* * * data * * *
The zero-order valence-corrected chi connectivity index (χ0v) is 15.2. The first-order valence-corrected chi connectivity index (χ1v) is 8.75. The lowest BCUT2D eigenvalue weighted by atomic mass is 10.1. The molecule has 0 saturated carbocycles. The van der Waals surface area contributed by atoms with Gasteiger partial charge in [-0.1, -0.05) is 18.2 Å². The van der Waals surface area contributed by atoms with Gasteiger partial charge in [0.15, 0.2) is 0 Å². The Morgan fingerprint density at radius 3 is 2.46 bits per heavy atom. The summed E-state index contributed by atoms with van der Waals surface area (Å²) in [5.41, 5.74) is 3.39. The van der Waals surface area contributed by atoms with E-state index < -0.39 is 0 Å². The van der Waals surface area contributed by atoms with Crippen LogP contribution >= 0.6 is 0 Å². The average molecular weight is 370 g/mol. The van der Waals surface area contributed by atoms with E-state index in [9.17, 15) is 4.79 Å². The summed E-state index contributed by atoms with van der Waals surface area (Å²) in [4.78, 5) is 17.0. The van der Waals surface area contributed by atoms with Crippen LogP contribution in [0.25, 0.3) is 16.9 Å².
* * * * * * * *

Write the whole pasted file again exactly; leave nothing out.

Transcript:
The zero-order valence-corrected chi connectivity index (χ0v) is 15.2. The first-order valence-corrected chi connectivity index (χ1v) is 8.75. The lowest BCUT2D eigenvalue weighted by atomic mass is 10.1. The molecule has 0 saturated carbocycles. The van der Waals surface area contributed by atoms with Gasteiger partial charge in [-0.1, -0.05) is 18.2 Å². The van der Waals surface area contributed by atoms with Gasteiger partial charge in [0.15, 0.2) is 0 Å². The Morgan fingerprint density at radius 3 is 2.46 bits per heavy atom. The summed E-state index contributed by atoms with van der Waals surface area (Å²) in [5.41, 5.74) is 3.39. The van der Waals surface area contributed by atoms with E-state index < -0.39 is 0 Å². The van der Waals surface area contributed by atoms with Crippen LogP contribution >= 0.6 is 0 Å². The average molecular weight is 370 g/mol. The van der Waals surface area contributed by atoms with E-state index in [9.17, 15) is 4.79 Å². The summed E-state index contributed by atoms with van der Waals surface area (Å²) in [4.78, 5) is 17.0. The van der Waals surface area contributed by atoms with Crippen LogP contribution in [0.25, 0.3) is 16.9 Å².